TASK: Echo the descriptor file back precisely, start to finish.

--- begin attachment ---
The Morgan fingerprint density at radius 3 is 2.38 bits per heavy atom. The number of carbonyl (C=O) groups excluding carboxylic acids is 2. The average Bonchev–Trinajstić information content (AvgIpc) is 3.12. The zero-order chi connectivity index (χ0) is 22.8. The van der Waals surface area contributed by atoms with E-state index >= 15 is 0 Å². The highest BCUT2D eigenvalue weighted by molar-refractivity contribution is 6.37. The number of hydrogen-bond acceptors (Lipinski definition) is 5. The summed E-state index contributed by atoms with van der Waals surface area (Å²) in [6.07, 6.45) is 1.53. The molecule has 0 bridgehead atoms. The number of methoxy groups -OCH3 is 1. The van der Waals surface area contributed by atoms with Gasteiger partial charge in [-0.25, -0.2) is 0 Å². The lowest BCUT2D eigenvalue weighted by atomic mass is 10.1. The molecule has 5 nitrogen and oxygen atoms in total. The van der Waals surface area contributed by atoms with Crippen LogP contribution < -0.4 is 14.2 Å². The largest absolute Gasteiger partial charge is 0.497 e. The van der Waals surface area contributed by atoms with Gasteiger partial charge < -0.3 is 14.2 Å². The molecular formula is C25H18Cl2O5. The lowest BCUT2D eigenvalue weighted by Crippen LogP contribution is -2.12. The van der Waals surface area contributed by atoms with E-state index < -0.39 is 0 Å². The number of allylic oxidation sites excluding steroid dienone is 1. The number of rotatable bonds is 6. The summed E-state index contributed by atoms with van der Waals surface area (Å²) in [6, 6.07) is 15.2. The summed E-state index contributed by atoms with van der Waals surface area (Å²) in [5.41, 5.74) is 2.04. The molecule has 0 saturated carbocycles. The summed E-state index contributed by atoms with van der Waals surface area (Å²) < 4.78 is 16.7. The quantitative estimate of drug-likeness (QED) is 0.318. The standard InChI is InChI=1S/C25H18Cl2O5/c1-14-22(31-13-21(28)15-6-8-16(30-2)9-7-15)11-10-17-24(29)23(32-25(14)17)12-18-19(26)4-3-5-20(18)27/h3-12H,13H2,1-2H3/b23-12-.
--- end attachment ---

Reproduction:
The Morgan fingerprint density at radius 3 is 2.38 bits per heavy atom. The number of carbonyl (C=O) groups excluding carboxylic acids is 2. The average Bonchev–Trinajstić information content (AvgIpc) is 3.12. The zero-order chi connectivity index (χ0) is 22.8. The van der Waals surface area contributed by atoms with E-state index >= 15 is 0 Å². The highest BCUT2D eigenvalue weighted by molar-refractivity contribution is 6.37. The number of hydrogen-bond acceptors (Lipinski definition) is 5. The summed E-state index contributed by atoms with van der Waals surface area (Å²) in [6.07, 6.45) is 1.53. The molecule has 0 bridgehead atoms. The number of methoxy groups -OCH3 is 1. The van der Waals surface area contributed by atoms with Gasteiger partial charge in [-0.25, -0.2) is 0 Å². The lowest BCUT2D eigenvalue weighted by atomic mass is 10.1. The molecule has 5 nitrogen and oxygen atoms in total. The van der Waals surface area contributed by atoms with Crippen LogP contribution < -0.4 is 14.2 Å². The largest absolute Gasteiger partial charge is 0.497 e. The van der Waals surface area contributed by atoms with Gasteiger partial charge < -0.3 is 14.2 Å². The molecular formula is C25H18Cl2O5. The lowest BCUT2D eigenvalue weighted by Crippen LogP contribution is -2.12. The van der Waals surface area contributed by atoms with E-state index < -0.39 is 0 Å². The number of allylic oxidation sites excluding steroid dienone is 1. The number of rotatable bonds is 6. The summed E-state index contributed by atoms with van der Waals surface area (Å²) in [6, 6.07) is 15.2. The summed E-state index contributed by atoms with van der Waals surface area (Å²) in [5.41, 5.74) is 2.04. The molecule has 0 saturated carbocycles. The summed E-state index contributed by atoms with van der Waals surface area (Å²) < 4.78 is 16.7. The quantitative estimate of drug-likeness (QED) is 0.318. The standard InChI is InChI=1S/C25H18Cl2O5/c1-14-22(31-13-21(28)15-6-8-16(30-2)9-7-15)11-10-17-24(29)23(32-25(14)17)12-18-19(26)4-3-5-20(18)27/h3-12H,13H2,1-2H3/b23-12-.